Risk and reward, firsthandYears ago, when I was a young journalist, I bought a few bred heifers and added them to my father’s cow-calf operation in central North Dakota.
By: Jonathan Knutson, Agweek
Years ago, when I was a young journalist, I bought a few bred heifers and added them to my father’s cow-calf operation in central North Dakota. I paid my share of expenses and occasionally went back on weekends to help with the work.
The first year, I was on hand when one of my heifers prepared to give birth. The delivery threatened to be difficult and dangerous. My dad, a very good cattleman who handled most calving problems on his own, decided we needed help with this one. So we took the animal to the vet, roughly 20 miles away.
The vet looked over the heifer and said we were right to bring her in. The delivery was long and hard. But with the vet’s help, both mother and her big, good-looking son came through fine.
I went to bed at 4:35 a.m., weary but satisfied. The cow and calf were OK, and I had a nice calf to sell the next fall.
A few days later, when I was back at work, my father phoned to say the calf was dead. The animal had seemed healthy, but died during the night.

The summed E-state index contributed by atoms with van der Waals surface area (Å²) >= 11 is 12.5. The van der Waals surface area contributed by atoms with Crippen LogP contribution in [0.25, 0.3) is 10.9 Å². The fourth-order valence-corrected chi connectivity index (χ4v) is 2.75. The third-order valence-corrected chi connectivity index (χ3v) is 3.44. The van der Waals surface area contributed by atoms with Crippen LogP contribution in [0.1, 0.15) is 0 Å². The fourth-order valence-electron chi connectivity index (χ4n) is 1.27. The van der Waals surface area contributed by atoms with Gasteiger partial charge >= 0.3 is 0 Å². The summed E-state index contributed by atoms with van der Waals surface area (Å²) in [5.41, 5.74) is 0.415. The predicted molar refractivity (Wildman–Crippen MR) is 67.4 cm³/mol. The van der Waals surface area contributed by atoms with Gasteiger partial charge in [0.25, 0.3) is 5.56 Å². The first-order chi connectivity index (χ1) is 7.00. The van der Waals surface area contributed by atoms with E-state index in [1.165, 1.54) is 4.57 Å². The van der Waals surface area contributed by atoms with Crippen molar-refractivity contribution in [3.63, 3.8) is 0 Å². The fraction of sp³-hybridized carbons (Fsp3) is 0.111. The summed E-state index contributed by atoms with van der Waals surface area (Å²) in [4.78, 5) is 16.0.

So, no calf to sell and a vet bill to pay. It wasn’t a big thing financially; I had a paying job and my few cows were just a sideline. But losing that calf reinforced my understanding of something basic to production agriculture: It’s risky. Putting seed in the ground is risky. Raising animals is risky.
Good producers — and just about everyone left in production ag is good at it — find ways to reduce risk. Manage it. Moderate it. Mitigate it.
But there’s not much agriculturalists can do when the weather doesn’t cooperate. As a veteran farmer once told me, “We don’t run the show. Mother Nature does.”
Fickle and risky
An inch of rain at the right time can make the difference between a good crop and an average one. Too much heat at the wrong time can make the difference between an average crop and a poor one.
This growing season is a powerful reminder of how fickle nature can be. Some areas received sufficient rain; others didn’t. It’s just the way life is.
My sincere sympathies to area famers, ranchers and other agribusinesspeople hurt by drought. I lived through drought as a farm kid. I’ve covered it as a journalist. I know how much it hurts emotionally and financially.
But drought is part of the risk that production agriculture on the Northern Plains entails. It’s just the way life is. If you’re an agriculturalist in this part of the world, you know that.
One final observation on my cow that lost her first calf.
In the years that followed, the cow consistently produced fine, healthy calves that brought a good price. That first year was no fun, but in the long run, I was glad I had her.
The experience reinforced my understanding of something else basic to production ag:
Sometimes it kicks you in the teeth. More often it rewards and satisfies.